Scientific conferences intimidated me when I was a graduate student. Even under the wing of my thesis adviser, a well-known scientist and a good mentor, my awful insignificance and inexperience were readily apparent to all.

As my own professional wings spread, conferences became less formidable. My steadily growing credentials gave my words weight. I grew to express the unexpected and controversial, and even to help plan some of the meetings that had once awed me. Meetings became fun.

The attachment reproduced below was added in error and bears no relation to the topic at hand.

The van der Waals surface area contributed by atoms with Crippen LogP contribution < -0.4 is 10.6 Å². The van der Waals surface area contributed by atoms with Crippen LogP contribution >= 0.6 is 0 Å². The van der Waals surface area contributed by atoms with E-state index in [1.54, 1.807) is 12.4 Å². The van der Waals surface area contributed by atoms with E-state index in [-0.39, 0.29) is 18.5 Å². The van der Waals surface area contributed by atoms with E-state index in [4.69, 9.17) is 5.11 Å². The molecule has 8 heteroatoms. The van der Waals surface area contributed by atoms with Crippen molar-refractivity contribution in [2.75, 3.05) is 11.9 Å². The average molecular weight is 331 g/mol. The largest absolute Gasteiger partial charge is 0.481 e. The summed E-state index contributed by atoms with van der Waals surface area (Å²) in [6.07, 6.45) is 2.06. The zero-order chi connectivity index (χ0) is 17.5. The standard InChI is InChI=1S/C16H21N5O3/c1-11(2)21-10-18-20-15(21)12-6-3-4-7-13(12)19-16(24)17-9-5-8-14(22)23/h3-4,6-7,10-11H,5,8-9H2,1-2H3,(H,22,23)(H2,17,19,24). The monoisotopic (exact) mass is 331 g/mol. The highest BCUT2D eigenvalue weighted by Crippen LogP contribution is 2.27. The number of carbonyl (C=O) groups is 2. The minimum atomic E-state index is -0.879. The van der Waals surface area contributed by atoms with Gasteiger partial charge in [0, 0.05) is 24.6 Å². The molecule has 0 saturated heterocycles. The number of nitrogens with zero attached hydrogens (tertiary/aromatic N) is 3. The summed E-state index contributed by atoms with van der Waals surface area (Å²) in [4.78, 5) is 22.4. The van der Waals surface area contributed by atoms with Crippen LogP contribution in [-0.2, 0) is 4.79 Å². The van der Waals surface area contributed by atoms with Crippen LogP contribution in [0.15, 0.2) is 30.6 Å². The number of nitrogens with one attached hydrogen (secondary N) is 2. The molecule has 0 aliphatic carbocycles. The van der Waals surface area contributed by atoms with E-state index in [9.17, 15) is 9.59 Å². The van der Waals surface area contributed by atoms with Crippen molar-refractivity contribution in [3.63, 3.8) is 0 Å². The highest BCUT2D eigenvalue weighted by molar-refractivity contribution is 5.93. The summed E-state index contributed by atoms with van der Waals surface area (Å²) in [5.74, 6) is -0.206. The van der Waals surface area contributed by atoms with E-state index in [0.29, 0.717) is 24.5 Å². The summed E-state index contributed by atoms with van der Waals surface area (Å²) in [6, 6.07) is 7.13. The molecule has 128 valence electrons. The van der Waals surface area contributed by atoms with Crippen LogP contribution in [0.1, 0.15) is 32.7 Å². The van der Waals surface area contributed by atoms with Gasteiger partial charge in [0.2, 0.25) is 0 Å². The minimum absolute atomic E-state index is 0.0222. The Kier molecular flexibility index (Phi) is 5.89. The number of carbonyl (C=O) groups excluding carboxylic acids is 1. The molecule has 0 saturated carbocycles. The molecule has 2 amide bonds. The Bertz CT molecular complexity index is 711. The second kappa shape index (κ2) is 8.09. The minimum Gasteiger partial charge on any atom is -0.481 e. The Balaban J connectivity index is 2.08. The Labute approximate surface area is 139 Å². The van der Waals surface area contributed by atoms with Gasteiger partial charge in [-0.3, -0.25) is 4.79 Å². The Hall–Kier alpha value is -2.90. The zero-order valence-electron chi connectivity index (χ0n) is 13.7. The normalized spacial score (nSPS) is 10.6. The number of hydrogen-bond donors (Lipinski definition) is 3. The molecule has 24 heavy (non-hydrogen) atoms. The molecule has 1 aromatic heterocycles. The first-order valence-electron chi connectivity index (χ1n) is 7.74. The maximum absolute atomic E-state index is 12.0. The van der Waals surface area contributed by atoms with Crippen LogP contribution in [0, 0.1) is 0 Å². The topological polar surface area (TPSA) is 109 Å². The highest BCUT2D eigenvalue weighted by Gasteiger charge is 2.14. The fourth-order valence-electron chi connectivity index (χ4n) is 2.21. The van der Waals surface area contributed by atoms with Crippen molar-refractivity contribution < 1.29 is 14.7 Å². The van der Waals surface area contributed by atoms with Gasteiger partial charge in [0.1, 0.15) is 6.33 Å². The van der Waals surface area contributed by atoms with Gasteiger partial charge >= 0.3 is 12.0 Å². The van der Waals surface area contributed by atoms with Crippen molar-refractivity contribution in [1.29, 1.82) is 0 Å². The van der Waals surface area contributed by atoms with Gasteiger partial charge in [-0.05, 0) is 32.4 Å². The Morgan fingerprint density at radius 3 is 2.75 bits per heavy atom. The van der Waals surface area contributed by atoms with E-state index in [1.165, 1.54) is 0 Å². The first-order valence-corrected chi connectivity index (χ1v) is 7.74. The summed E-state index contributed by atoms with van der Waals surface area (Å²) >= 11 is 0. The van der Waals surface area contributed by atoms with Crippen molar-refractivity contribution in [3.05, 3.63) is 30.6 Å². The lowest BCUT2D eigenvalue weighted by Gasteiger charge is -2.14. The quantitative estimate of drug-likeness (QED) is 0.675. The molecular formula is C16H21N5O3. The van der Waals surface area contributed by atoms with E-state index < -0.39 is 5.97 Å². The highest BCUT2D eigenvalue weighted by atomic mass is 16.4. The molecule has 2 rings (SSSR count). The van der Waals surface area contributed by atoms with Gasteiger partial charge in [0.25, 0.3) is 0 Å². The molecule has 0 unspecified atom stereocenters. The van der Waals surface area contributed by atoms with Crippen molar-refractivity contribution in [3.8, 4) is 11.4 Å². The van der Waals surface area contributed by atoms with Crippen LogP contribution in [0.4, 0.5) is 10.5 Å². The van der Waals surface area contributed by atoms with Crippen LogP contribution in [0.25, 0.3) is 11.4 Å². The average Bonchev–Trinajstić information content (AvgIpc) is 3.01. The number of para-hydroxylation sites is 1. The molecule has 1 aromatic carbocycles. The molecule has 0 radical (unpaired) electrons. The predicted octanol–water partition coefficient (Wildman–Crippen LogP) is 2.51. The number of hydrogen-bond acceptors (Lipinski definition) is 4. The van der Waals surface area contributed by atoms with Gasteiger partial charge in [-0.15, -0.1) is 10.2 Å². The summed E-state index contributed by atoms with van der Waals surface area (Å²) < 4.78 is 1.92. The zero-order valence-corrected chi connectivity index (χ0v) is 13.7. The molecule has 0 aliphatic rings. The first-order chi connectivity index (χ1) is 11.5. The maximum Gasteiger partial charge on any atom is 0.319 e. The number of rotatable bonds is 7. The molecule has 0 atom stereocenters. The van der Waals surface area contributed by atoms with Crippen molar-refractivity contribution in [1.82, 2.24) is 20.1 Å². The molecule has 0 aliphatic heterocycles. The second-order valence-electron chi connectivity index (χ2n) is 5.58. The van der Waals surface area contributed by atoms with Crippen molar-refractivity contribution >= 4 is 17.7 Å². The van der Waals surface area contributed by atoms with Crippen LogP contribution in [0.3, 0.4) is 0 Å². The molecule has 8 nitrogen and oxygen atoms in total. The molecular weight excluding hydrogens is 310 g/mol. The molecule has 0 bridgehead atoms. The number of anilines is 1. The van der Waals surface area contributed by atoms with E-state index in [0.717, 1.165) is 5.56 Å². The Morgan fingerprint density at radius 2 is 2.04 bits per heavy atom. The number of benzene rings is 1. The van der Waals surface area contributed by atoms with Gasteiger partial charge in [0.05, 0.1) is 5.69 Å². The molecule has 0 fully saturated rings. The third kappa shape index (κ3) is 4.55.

Not long ago, I spent two hours in the library in pursuit of a single fact: a certain astronomer's first name. I was writing about Alpha Centauri, the nearest star to the sun. Alpha Centauri is ]actually triple; it consists of two bright stars and one faint one. The faint star is called Proxima Centauri, because it is the closest of the three. The two bright stars...

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